Donald J. Trump is a fool. He is dangerous to America and to the world due to his incompetence, his paranoid reactivity, and his l’état, c’est moi personalization of important issues. Let me be clear: I acknowledge the legitimacy of his election, despite his threat not to do so had his opponent lost. But in return we and the world are owed steadiness and trustworthiness in his conduct of the most powerful position on earth.
Winning has not magically made him more fit for office, his indecency more decent, his promises more believable, or his “facts” more factual. He began months ago—and as of this week continues—chipping away at mechanisms important to give Americans some level of assurance about leaders’ honesty and financial involvements. Now he wants his family involved in his companies and simultaneously in the White House with security clearances (pretending that to be a blind trust). Perhaps he considers himself above question, but our claim to be a nation of laws is not to be rendered worthless.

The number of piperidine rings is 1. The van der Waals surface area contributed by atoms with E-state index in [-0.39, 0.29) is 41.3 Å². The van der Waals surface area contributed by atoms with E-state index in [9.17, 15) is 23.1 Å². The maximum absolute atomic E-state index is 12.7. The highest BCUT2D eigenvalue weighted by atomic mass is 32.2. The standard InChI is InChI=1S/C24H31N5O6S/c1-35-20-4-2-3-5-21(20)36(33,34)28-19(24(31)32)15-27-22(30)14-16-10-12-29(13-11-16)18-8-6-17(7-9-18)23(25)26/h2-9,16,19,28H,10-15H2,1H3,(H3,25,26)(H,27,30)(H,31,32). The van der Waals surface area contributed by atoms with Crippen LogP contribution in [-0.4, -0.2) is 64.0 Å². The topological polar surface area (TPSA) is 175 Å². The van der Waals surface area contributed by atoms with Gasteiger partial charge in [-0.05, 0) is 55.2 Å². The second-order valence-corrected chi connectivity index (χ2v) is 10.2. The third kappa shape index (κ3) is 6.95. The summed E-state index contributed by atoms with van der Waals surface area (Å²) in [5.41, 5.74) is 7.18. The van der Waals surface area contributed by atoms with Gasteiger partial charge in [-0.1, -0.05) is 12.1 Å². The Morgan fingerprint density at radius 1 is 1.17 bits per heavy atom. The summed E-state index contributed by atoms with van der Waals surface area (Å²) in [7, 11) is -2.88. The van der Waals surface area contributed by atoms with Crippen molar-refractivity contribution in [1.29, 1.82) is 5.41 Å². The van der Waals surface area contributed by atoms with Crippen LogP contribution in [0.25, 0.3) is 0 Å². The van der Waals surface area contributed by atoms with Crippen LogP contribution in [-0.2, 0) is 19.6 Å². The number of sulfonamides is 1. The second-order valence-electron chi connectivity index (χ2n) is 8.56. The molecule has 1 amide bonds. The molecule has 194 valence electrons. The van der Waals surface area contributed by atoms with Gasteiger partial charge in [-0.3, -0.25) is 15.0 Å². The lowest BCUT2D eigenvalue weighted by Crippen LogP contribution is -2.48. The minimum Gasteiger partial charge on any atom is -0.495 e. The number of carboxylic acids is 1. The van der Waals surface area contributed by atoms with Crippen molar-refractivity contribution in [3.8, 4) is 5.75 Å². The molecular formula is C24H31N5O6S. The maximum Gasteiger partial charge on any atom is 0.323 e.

Might I be wrong? Might President-elect Trump turn out to be unlike the pre-presidency Trump? Might all the evidences of his unfitness disappear January 20? Could happen. But these stakes are higher than in casinos. We cannot be willing to take the risk of a Mussolini-like shedding of one safeguard after the next, nor should any responsible leader expect us to. Mr. Trump’s intentions may be pure as snow—I do not contend otherwise—but his actions and statements are too reminiscent of incipient dictators to risk. For ourselves and the world, America needs to be a strong country; we need no Strong Man.
Mr. President-elect, we have granted you the executive leadership of our country. We need the behaviors, words, and unmistakable signals that your administration will leave us freer, more secure, and more democratic than when you begin. Please do not, by mixed messages, withhold that assurance from Americans and the world.